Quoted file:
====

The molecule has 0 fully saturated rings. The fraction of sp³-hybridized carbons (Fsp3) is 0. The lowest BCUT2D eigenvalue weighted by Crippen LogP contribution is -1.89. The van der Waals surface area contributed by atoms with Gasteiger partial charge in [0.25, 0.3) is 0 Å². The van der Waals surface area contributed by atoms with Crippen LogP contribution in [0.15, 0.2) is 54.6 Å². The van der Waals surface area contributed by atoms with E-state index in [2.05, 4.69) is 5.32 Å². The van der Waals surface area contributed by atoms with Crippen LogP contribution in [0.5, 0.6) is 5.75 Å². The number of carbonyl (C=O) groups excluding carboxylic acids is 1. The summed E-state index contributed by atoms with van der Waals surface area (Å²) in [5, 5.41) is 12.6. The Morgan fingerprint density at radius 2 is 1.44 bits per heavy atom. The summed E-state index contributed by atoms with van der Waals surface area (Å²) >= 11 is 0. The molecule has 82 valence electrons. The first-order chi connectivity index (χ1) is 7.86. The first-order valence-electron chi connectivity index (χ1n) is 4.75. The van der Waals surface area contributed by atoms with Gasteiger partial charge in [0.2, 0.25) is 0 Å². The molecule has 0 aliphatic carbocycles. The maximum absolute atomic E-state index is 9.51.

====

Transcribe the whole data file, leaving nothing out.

The molecule has 0 fully saturated rings. The fraction of sp³-hybridized carbons (Fsp3) is 0. The lowest BCUT2D eigenvalue weighted by Crippen LogP contribution is -1.89. The van der Waals surface area contributed by atoms with Gasteiger partial charge in [0.25, 0.3) is 0 Å². The van der Waals surface area contributed by atoms with Crippen LogP contribution in [0.15, 0.2) is 54.6 Å². The van der Waals surface area contributed by atoms with E-state index in [2.05, 4.69) is 5.32 Å². The van der Waals surface area contributed by atoms with Crippen LogP contribution in [0.5, 0.6) is 5.75 Å². The number of carbonyl (C=O) groups excluding carboxylic acids is 1. The summed E-state index contributed by atoms with van der Waals surface area (Å²) in [5, 5.41) is 12.6. The Morgan fingerprint density at radius 2 is 1.44 bits per heavy atom. The summed E-state index contributed by atoms with van der Waals surface area (Å²) >= 11 is 0. The molecule has 82 valence electrons. The first-order chi connectivity index (χ1) is 7.86. The first-order valence-electron chi connectivity index (χ1n) is 4.75. The van der Waals surface area contributed by atoms with Gasteiger partial charge in [0.2, 0.25) is 0 Å². The molecule has 0 aliphatic carbocycles. The maximum absolute atomic E-state index is 9.51.